At the Fullerton Arboretum

By Alfredo Chiri

 LONGAN ˆ Dimocarpus longana ˆ Sapindaceae Donated by: CRFG/McIntyre and planted in 1980 (r.f.-08) Common names: Dragon‚s eye, Li-chihnu, Mamoncillo Chino 


The longan is a native to southern China, growing there at elevations  from 500’ to 1500’. The longan tree is closely related to the lychee (Litchi chinensis), even though they are botanically placed in a different genus.

The longan  thrives much better on higher ground than the lychee and accepts more frost.

The longan  grows up to 30 feet in height and to 40 feet in width, the rough-barked trunk to 2 feet thick. The tree is erect with slightly drooping branches. The evergreen leaves are lanceolate with  blunt tips, 4 to 8 inches long and about 2 inches wide. The upper surface of the leaf is a glossy green, with undersides a gray-green color with minute hairs. New growth has a burgundy color and is very showy.

The flowers are of a pale-yellow color with 5 to 6 petals, larger than those of the lychee. Flowers are borne in upright terminal panicles, male and female mingled.

The fruits are globose, 1/2 to 1 inch in diameter, grown in clusters,  with thin, yellowish-to-reddish brown skin and rough protuberances but much less prominent than those of the lychee. The flesh is white, translucent, sweet but not as flavored as the lychee.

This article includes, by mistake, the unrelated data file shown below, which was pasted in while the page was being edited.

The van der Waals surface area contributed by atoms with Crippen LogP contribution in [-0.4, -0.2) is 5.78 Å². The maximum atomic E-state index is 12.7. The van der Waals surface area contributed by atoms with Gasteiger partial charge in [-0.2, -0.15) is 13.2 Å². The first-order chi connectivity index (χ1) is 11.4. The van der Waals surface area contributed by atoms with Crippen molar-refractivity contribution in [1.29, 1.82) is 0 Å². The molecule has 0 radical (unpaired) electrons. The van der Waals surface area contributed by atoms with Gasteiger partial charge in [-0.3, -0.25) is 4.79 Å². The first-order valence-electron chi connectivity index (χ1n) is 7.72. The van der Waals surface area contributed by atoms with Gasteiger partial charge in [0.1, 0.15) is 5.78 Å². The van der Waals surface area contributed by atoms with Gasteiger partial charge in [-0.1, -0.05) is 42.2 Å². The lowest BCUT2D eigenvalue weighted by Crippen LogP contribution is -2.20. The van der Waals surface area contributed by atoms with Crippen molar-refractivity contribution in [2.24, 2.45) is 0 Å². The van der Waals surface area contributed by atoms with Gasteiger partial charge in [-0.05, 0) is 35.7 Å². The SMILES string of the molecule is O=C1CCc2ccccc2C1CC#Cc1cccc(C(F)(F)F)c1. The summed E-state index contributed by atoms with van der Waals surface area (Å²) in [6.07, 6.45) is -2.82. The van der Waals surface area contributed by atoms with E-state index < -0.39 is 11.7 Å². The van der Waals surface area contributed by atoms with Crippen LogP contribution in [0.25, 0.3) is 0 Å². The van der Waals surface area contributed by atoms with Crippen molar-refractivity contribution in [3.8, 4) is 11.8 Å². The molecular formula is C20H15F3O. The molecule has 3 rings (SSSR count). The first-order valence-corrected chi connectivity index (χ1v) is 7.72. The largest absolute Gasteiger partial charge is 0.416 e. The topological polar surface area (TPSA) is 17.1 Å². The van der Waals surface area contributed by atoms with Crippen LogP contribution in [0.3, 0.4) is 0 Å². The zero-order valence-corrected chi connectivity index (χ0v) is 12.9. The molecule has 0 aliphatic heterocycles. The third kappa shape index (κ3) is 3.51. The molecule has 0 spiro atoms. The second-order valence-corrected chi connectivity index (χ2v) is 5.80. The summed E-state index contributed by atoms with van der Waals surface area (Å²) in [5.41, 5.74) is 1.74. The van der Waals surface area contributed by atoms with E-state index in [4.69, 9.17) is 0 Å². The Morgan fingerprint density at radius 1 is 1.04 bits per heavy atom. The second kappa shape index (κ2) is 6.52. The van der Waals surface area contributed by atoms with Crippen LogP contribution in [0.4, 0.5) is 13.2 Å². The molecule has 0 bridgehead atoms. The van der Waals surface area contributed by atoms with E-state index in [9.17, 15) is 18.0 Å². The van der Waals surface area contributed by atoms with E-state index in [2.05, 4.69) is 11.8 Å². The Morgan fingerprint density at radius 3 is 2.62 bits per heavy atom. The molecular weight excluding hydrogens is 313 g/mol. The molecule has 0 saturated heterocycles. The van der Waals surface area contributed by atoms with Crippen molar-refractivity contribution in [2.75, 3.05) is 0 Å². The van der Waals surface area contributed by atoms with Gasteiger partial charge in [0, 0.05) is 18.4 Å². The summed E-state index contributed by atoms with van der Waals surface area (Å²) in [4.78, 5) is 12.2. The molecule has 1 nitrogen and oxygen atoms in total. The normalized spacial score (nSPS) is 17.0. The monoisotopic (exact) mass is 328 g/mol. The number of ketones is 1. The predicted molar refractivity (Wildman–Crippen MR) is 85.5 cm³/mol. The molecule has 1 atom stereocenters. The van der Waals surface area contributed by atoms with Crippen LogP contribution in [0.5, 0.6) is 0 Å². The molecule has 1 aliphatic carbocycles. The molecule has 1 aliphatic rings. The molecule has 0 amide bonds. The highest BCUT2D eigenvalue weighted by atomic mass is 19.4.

The seed is round, jet-black, with a circular white spot at the base, giving it the aspect of an eye.

The longan thrives best in rich sandy loam or in soils that are moderately acid, and somewhat organic. In organic muck soils the longan may not bloom or fruit. With long periods of cool weather in the winter months but with no frost, longan trees bloom well. Blooming is poor after a warm winter.

Most longans are grown from seed but seeds lose viability quickly.

Germination takes place within a week. Seeds are planted 3/4  inch deep; otherwise they may send up more than one sprout. Seedlings should be transplanted to a shaded area the following spring and set in the field 2-3 years later during winter dormancy. Grafting is uncommon, and when it is done, longan rootstock is used.  Vegetative propagation is mostly by means of inarching onto 3-5 year old ‘Wu Yuan’ seedlings, characterized by their vigor as a longan rootstock.

The longan is relatively free of pests and diseases. Most of the problems can be related to signs of mineral deficiency, which can be corrected by supplying minor elements during the fertilization program. The longan tree needs an adequate supply of water and can stand brief flooding but not prolonged drought. Pruning is an important operation. Flowers are removed from the clusters, and fruits are removed from the clusters to improve the quality of the fruit.